In Iraq, the metronomic whoop whoop of an approaching Blackhawk helicopter under the cover of darkness could mean one of two things: fear or hope.
For a wounded marine in the battlefield, knowing that Major Kristina Richardson was piloting meant help was on the way.
It’s hard to imagine anything close to hope in an environment like Iraq. Getting a bird’s-eye view flying over the fog of war, there was no escaping the human toll: wounded soldiers, Iraqi funerals happening every day, counterinsurgency spreading like an inkblot on paper.
Richardson has the sort of credentials that impress generals. She earned a master’s in engineering and management from the Massachusetts Institute of Technology, a BA in environmental engineering from West Point, went to flight school in Alabama and deployed to combat in Iraq during The Surge (2006-2007) in support of the 25th Infantry Division.
She is now studying for a PhD in systems engineering at the USC Viterbi School of Engineering.
From combat to research
Richardson was the pilot-in-command for VIP, air assault and air movement tactical operations in Iraq, where she was directly responsible for the training and safety of 50 soldiers and more than $80 million in military equipment.
But what cemented Richardson’s reputation was her transition from the battlefield into groundbreaking research that went beyond identifying the bad guys and their locations.
“It was a completely different turn for my career track,” Richardson said. “Certainly not a traditional aviator’s experience, but it got me out of my comfort zone.”
It’s hard to picture Richardson out of her comfort zone considering her willingness to assume extreme risks with a no-frills attitude. The native of Venice smiles often and exudes a Southern California confidence that instantly makes you wish she was your best friend.
A Veteran’s Day photo posted on her Facebook wall gives a sense of the bond she shared with the soldiers she commanded into battle:
“Easily on the list of best life experiences. Great people,” wrote a young pilot who served his first deployment under Richardson.
“Hands down, most fun I’ve had flying,” replied another.
Upon returning from Iraq, Richardson went on to teach systems engineering at West Point, where she assumed her default posture of listening rather than lecturing to her cadets. But they couldn’t keep this aviator out of the skies. She flew the UH72 Lakota helicopter in support of the West Point Parachute Team.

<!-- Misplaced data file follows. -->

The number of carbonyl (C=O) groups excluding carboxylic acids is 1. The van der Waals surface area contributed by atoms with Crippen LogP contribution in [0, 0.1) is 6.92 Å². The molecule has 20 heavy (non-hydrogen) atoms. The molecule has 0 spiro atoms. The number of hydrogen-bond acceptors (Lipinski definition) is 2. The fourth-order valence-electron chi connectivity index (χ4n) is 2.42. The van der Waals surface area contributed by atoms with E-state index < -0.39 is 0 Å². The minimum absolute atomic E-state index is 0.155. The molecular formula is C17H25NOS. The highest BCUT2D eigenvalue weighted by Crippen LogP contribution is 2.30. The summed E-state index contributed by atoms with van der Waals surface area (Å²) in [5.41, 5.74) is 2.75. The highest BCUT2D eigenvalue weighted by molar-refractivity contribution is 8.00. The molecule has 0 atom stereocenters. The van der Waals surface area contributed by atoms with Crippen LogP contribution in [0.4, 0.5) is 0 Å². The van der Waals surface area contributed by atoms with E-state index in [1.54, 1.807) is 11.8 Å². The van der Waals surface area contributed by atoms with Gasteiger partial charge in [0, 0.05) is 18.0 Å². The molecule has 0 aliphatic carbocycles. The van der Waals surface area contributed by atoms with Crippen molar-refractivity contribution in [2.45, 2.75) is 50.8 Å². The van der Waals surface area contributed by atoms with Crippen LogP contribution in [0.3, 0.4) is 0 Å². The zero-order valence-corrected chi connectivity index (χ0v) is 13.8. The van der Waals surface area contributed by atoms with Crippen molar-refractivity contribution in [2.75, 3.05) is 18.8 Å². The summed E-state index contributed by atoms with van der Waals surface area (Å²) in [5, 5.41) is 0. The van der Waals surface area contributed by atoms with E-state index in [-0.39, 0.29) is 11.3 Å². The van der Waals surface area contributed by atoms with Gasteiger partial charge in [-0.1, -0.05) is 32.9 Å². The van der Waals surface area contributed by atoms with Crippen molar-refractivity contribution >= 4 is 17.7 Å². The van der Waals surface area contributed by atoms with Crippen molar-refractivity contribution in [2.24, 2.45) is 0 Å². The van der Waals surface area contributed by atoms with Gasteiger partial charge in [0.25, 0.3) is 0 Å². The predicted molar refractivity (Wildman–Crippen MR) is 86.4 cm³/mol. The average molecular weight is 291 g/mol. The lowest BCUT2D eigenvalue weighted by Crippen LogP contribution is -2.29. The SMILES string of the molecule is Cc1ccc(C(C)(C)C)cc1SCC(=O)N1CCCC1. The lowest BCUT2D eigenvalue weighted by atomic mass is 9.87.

Last summer she earned her “Dutch Airborne” wings after parachuting out of a UH60 Blackhawk with the Army Special Forces at Fort Bragg.
To perform effective counterinsurgency and counterterrorism, analysts like Richardson needed a deep understanding of the tribal, social and political relationships in their theaters — specifically, who were the power brokers and what were their connections?
Then there was researching the culture of U.S. and NATO forces, giving an insider’s perspective to think-tank experts who were advising the top echelons of the Pentagon.
Richardson felt fortunate to have her broad combat experience to pull from but remained troubled by how few women had access to these roles due to the military’s combat exclusion policy. The long-standing rule has barred women from some of the front lines of combat and the advancements in rank, job and pay that come with it.
In 1994, following the Gulf war, the Pentagon declared:
“Service members are eligible to be assigned to all positions for which they are qualified, except that women shall be excluded from assignment to units below the brigade level whose primary mission is to engage in direct combat on the ground.”
Women in combat
Richardson embodied the story of these women as they moved from selection through training to night raids and other combat operations.
We have to remember the exclusion policy dates back to 1948 when the lines of combat were clearly drawn.
“We have to remember the exclusion policy dates back to 1948 when the lines of combat were clearly drawn,” she explained. “We’re no longer fighting that kind of war. In Iraq, in Afghanistan, women find themselves in combat situations at any time regardless of their assignment.”
In 2013, then-Defense Secretary Leon Panetta, after seeing firsthand the impact women like Richardson had on the battlefield, directed an end to the combat exclusion rule. At the time of Panetta’s directive, about 15 percent of the active-duty force were women.
“It was then that I was assigned to research and evaluate what would be the impact of integrating women in Army special operations command,” Richardson said.
“I wanted to make sure that my findings were based on factual analytical studies that clearly indicated whether or not women had the specialty skill set required to fulfill certain missions.”
The service secretaries were given until Jan. 1, 2016 to decide if they would integrate women into those occupations.
“I was happy to have a piece of that,” Richardson said. “To give them the data they need to make a good decision.”
When she’s not parachuting out of helicopters, or conducting high-stakes policy research, or writing her dissertation, Richardson is a new mother, raising her 8-month old son, Zac, whose premature birth she still considers “one of the scariest moments in my life.”
Her husband, Troy Zwirblia, is also an aviator who flies helicopters and airplanes for the Army.
With a PhD from USC in her official record, Richardson looks to return to the skies with a lot of hope: “I can have an even bigger impact in the lives of our servicemen and women and do the things that other people with PhDs are now doing for us.”